This essay presents an integrated account of Michael Wyschogrod's Zionism as a function of his broader theological anthropology, eschatology, and carnal interpretation of Israel's election. Against Leora Batnitzky, I show that Wyschogrod's Zionism, while definitively messianic, is decidedly not fanatical or fundamentalist. Against Meir Soloveichik, I show that Wyschogrod has maintained this non-fanatical messianism consistently throughout his career, and so his pacific political prescriptions are organically at one with his vigorous calls for Jewish sovereignty over the land.
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  47. New Essays on the Philosophy of Michael Dummett.Johannes Brandl & Peter M. Sullivan (eds.) - 1998 - Rodopi.
    Ever since the publication of 'Truth' in 1959 Sir Michael Dummett has been acknowledged as one of the most profoundly creative and influential of contemporary philosophers. His contributions to the philosophy of thought and language, logic, the philosophy of mathematics, and metaphysics have set the terms of some of most fruitful discussions in philosophy. His work on Frege stands unparalleled, both as landmark in the history of philosophy and as a deep reflection on the defining commitments of the analytic (...)
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  48.  38
    Michael Francis Laffan, Islamic Nationhood and Colonial Indonesia: The Umma Below the Winds.William Cummings - 2004 - Journal for the Study of Religions and Ideologies 3 (8):118-119.
    Michael Francis Laffan, Islamic Nationhood and Colonial Indonesia: The umma below the winds London: Routledge, 2003. xvi, 294 pp.
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  49.  42
    Exalting Points of View A Discussion of Michael Fried's Interpretation of Wittgenstein's Contribution to Aesthetic Thought.Cato Wittusen - 2012 - Nordic Journal of Aesthetics 23 (43).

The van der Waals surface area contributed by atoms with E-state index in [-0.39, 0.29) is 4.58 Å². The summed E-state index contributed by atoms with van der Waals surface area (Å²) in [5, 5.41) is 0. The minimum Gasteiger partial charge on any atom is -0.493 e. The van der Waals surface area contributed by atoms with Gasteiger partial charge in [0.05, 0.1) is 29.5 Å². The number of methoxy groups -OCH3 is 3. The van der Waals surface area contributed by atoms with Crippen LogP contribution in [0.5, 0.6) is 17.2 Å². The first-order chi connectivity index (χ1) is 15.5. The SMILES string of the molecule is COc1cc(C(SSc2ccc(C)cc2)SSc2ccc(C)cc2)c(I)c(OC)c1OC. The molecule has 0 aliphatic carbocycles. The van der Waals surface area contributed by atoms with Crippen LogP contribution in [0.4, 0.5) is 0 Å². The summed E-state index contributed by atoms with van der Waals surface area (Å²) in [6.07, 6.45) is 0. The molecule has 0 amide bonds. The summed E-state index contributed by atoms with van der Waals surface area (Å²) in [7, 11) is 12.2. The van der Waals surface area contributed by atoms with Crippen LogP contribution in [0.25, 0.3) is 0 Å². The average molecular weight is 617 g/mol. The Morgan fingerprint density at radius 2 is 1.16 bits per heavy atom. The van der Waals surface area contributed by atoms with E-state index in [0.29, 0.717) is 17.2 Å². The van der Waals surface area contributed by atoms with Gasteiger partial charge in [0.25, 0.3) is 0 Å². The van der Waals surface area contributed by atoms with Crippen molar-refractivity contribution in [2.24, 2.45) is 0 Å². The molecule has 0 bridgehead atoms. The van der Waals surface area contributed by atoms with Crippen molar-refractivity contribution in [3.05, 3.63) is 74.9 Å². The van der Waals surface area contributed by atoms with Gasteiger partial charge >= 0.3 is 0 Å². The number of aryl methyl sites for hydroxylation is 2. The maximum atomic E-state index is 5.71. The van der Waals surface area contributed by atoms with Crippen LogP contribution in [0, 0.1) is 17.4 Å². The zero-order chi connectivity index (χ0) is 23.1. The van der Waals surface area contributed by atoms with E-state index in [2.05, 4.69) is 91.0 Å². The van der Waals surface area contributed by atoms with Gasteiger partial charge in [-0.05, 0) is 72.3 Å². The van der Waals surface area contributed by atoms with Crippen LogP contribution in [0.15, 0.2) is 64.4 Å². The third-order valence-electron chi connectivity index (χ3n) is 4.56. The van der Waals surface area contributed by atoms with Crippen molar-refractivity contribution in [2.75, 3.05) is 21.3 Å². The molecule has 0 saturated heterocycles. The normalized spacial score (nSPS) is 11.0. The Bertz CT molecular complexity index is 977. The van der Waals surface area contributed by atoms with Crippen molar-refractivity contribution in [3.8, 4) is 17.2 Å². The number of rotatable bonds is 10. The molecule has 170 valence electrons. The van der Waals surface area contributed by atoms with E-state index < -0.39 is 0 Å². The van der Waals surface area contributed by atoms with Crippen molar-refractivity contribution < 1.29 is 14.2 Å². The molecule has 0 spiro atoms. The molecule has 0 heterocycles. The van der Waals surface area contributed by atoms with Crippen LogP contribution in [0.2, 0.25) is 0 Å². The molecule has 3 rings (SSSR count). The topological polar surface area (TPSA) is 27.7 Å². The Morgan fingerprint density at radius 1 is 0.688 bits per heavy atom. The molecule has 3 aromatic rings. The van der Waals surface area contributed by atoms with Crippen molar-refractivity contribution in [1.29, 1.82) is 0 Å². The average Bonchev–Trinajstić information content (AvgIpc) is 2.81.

This paper discusses how Wittgenstein’s thinking informs recent conversations about art and aesthetic practice by examining his influence on the work of the noted modernist art critic, Michael Fried. Fried considers an excerpt from Wittgenstein’s Culture and Value, with a puzzling thought experiment, to help us see more clearly the Canadian artist Jeff Wall’s photographic vision and aesthetic. I consider Fried’s account of the photographic practice of Jeff Wall, especially his photograph Morning Cleaning, Mies van der Rohe Foundation (1999).
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  50.  13
    The Self: Metaphysical Not Political: David Luban.David Luban - 1995 - Legal Theory 1 (4):401-437.
    According to communitarian antiliberals, liberalism is fatally marred by a false metaphysics of the self. Liberalism, communitarians charge, regards the self as atomistic, isolated, presocial, ahistorical, “Cartesian,” Crusoeesque, essentially independent of other selves—in Michael Sandel's felicitous word, “unencumbered.” In reality, the self is constituted by relationships with others, hence by its contingent history. The self is fundamentally historical and social, and a true metaphysics of the self would, in the words of George Fletcher, take “relationships as logically prior (...)